While the City Council of Winston-Salem voted to approve the initiative to become a Compassionate City (great work Jerry McLeese!), the Moral Monday crowd in Raleigh was busy calling the state legislature back to its call toward compassion. All too often, legislation passed by government agencies has devastating, unseen effects upon citizens. The recent agenda of our State legislature has been anything but compassionate: 500,000 low income have been denied health care coverage by their action. North Carolina is ranked 46th in teacher pay, and dead last in raised income. 71,000 unemployed workers lost federal emergency unemployment benefits on Sunday, June 30th. The voter requirement of a valid i.d. may affect 500,000 people, the great majority of whom are poor, people of color, and the elderly. And then there is the irony of antiShariah legislation that removes choice for a woman to control her own body!

The list goes on and on and on. And so, while we will work locally to embody compassion in Winston-Salem, we must also practice justice. A good definition of justice is “raising compassion to the institutional level.” This is the work of our elected leaders, to make the systems of our world aligned with compassion.

Civil disobedience by itself will never bring about the systemic change that justice demands, but it can highlight injustice and allow silenced voices to be heard. We must find a way to give voice to voiceless, to put a human face on those affected by actions/inactions of our elected leaders. Compassion demands that we put a human face on suffering and keep compassion as the goal of how we act and how we shape our institutions. And our job is to make sure they know their call to compassion. We will need lots of social engagement at various levels of the institutional dimension, local, state, national and global. It also demands that we get our personal act together, compassion for our family & friends. As Christians, we are even called to compassion for our enemies.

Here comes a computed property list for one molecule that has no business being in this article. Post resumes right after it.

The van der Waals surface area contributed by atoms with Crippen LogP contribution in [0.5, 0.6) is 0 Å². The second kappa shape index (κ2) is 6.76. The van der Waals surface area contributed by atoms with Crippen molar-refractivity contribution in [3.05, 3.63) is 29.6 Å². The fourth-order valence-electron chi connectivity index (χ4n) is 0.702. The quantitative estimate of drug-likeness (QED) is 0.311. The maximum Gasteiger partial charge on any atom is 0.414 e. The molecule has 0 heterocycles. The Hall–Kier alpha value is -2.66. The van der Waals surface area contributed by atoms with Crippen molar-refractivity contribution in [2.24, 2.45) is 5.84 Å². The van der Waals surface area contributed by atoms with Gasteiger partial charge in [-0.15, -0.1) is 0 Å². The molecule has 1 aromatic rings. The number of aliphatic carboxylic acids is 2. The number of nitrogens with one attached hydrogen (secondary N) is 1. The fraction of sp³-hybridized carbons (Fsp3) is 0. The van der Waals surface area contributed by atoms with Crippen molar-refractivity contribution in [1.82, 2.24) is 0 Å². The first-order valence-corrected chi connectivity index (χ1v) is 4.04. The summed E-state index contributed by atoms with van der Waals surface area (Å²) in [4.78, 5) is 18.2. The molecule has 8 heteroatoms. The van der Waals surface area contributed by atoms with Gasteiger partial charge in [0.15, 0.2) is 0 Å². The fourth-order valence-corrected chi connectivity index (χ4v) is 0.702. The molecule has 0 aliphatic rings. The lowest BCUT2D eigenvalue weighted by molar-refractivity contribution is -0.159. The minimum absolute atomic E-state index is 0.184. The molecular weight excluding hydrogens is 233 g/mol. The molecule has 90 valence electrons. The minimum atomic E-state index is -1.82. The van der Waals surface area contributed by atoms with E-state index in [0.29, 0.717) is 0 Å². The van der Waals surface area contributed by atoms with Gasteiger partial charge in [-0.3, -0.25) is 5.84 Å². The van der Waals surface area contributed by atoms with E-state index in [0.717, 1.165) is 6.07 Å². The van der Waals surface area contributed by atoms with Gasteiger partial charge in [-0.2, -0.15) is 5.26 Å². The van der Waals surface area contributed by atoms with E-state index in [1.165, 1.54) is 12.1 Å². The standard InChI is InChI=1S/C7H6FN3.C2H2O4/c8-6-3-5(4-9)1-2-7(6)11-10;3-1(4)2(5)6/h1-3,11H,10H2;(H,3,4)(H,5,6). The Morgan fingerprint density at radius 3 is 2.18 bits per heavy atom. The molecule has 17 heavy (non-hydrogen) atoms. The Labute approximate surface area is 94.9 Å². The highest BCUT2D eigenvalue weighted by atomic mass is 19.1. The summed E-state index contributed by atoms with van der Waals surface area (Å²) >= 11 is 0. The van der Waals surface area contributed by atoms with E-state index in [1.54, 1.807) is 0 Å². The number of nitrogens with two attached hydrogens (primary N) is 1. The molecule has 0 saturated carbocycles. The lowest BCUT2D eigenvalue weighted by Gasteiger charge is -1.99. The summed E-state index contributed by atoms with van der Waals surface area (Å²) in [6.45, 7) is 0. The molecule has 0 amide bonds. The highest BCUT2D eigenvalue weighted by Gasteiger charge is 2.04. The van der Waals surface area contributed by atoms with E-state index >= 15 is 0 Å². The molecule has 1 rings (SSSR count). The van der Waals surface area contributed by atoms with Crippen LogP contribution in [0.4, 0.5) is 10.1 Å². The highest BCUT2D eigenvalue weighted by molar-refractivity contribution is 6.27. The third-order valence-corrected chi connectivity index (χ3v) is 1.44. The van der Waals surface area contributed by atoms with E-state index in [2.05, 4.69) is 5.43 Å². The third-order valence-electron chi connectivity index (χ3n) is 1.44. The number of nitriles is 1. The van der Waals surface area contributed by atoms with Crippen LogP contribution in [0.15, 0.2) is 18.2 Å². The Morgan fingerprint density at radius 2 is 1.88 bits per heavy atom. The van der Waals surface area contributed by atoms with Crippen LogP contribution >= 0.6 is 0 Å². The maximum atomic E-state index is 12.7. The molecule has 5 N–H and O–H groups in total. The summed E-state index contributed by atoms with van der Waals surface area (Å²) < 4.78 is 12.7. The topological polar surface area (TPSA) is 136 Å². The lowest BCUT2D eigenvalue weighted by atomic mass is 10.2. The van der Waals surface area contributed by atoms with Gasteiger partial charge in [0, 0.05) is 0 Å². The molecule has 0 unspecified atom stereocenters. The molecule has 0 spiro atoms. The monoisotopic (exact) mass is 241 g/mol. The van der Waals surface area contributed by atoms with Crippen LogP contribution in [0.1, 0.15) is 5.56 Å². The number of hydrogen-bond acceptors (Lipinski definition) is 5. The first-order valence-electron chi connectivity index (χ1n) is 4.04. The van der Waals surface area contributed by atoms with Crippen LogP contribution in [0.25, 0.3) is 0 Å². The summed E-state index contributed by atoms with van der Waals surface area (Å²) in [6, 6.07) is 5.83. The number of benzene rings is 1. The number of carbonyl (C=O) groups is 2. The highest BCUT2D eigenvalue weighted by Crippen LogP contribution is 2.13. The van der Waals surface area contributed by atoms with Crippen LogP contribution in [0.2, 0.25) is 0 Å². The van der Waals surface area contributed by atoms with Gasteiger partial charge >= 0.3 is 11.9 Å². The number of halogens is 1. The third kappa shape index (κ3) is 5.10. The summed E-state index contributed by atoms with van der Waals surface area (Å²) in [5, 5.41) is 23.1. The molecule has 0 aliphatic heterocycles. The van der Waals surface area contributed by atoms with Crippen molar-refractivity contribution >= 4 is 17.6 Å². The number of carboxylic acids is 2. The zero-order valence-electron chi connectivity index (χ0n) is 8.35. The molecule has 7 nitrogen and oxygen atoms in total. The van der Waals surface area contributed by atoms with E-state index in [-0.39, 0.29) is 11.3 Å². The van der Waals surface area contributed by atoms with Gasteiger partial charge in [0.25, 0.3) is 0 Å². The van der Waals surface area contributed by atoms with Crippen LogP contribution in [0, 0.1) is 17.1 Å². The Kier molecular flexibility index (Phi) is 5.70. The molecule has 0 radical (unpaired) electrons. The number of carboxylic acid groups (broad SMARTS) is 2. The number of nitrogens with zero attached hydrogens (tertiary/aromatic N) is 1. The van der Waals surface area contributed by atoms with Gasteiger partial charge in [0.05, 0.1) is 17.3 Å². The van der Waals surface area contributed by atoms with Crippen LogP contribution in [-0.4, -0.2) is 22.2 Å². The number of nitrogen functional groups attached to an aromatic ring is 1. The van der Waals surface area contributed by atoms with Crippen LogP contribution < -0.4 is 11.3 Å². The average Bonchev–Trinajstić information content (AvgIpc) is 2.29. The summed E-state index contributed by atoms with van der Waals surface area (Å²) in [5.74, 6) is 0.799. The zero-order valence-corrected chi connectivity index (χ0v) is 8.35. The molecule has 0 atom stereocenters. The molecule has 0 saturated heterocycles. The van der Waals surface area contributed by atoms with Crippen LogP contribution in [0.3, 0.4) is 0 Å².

Nothing is more difficult, and nothing is more meaningful. For me, it was no act of heroism, but a temporary discomfort. A time for re-centering my own spirit in my Christian tradition of compassion. Its getting harder to pay attention to what is going on. We seem to have only enough room for the latest celebrity, racist comment, or the one major courtroom drama, at a time. Smart phones, Facebook, and the internet keep us thoroughly distracted. Moral Monday is an experience of non-virtual, social relationship, a grand, statewide effort to stay awake and aware, to help the arc of the universe bend toward justice, and to help one another remain centered in love. It is an opportunity for us to help raise our compassion to the institutional level.

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About compassionatews

Think of a giant umbrella. Under that umbrella are all of the programs and acts of compassion that we see – and don’t see – around us in Winston-Salem.